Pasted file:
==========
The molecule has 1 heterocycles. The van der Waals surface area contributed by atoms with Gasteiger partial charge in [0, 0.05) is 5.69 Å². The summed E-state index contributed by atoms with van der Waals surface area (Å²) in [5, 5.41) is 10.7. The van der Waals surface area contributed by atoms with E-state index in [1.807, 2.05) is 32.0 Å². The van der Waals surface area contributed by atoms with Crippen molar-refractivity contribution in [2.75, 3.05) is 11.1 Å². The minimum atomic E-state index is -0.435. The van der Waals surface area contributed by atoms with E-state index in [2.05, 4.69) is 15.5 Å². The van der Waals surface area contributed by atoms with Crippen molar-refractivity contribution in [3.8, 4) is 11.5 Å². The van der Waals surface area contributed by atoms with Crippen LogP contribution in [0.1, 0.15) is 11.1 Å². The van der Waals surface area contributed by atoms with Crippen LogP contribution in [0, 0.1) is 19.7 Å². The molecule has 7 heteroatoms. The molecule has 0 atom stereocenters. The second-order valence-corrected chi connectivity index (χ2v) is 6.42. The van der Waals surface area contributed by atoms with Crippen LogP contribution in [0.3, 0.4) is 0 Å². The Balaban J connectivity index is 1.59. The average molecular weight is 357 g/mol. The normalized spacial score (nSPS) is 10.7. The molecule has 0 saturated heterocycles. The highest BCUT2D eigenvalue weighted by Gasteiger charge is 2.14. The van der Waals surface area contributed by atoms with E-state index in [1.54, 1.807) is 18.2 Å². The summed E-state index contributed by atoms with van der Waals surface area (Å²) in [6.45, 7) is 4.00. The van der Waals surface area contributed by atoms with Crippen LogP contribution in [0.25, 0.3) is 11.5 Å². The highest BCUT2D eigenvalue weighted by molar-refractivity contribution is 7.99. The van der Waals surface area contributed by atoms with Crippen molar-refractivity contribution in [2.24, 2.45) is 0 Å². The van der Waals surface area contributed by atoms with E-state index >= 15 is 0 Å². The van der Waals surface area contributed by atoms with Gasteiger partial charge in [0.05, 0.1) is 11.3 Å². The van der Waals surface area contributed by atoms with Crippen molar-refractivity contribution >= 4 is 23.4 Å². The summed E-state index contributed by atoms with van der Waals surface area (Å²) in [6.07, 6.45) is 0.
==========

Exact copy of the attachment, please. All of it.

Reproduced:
The molecule has 1 heterocycles. The van der Waals surface area contributed by atoms with Gasteiger partial charge in [0, 0.05) is 5.69 Å². The summed E-state index contributed by atoms with van der Waals surface area (Å²) in [5, 5.41) is 10.7. The van der Waals surface area contributed by atoms with E-state index in [1.807, 2.05) is 32.0 Å². The van der Waals surface area contributed by atoms with Crippen molar-refractivity contribution in [2.75, 3.05) is 11.1 Å². The minimum atomic E-state index is -0.435. The van der Waals surface area contributed by atoms with E-state index in [2.05, 4.69) is 15.5 Å². The van der Waals surface area contributed by atoms with Crippen molar-refractivity contribution in [3.8, 4) is 11.5 Å². The van der Waals surface area contributed by atoms with Crippen LogP contribution in [0.1, 0.15) is 11.1 Å². The van der Waals surface area contributed by atoms with Crippen LogP contribution in [0, 0.1) is 19.7 Å². The molecule has 7 heteroatoms. The molecule has 0 atom stereocenters. The second-order valence-corrected chi connectivity index (χ2v) is 6.42. The van der Waals surface area contributed by atoms with Crippen LogP contribution in [0.3, 0.4) is 0 Å². The Balaban J connectivity index is 1.59. The average molecular weight is 357 g/mol. The normalized spacial score (nSPS) is 10.7. The molecule has 0 saturated heterocycles. The highest BCUT2D eigenvalue weighted by Gasteiger charge is 2.14. The van der Waals surface area contributed by atoms with E-state index in [1.54, 1.807) is 18.2 Å². The summed E-state index contributed by atoms with van der Waals surface area (Å²) in [6.45, 7) is 4.00. The van der Waals surface area contributed by atoms with Crippen LogP contribution in [0.25, 0.3) is 11.5 Å². The highest BCUT2D eigenvalue weighted by molar-refractivity contribution is 7.99. The van der Waals surface area contributed by atoms with Crippen molar-refractivity contribution in [2.24, 2.45) is 0 Å². The van der Waals surface area contributed by atoms with E-state index >= 15 is 0 Å². The van der Waals surface area contributed by atoms with Gasteiger partial charge in [0.05, 0.1) is 11.3 Å². The van der Waals surface area contributed by atoms with Crippen molar-refractivity contribution >= 4 is 23.4 Å². The summed E-state index contributed by atoms with van der Waals surface area (Å²) in [6.07, 6.45) is 0.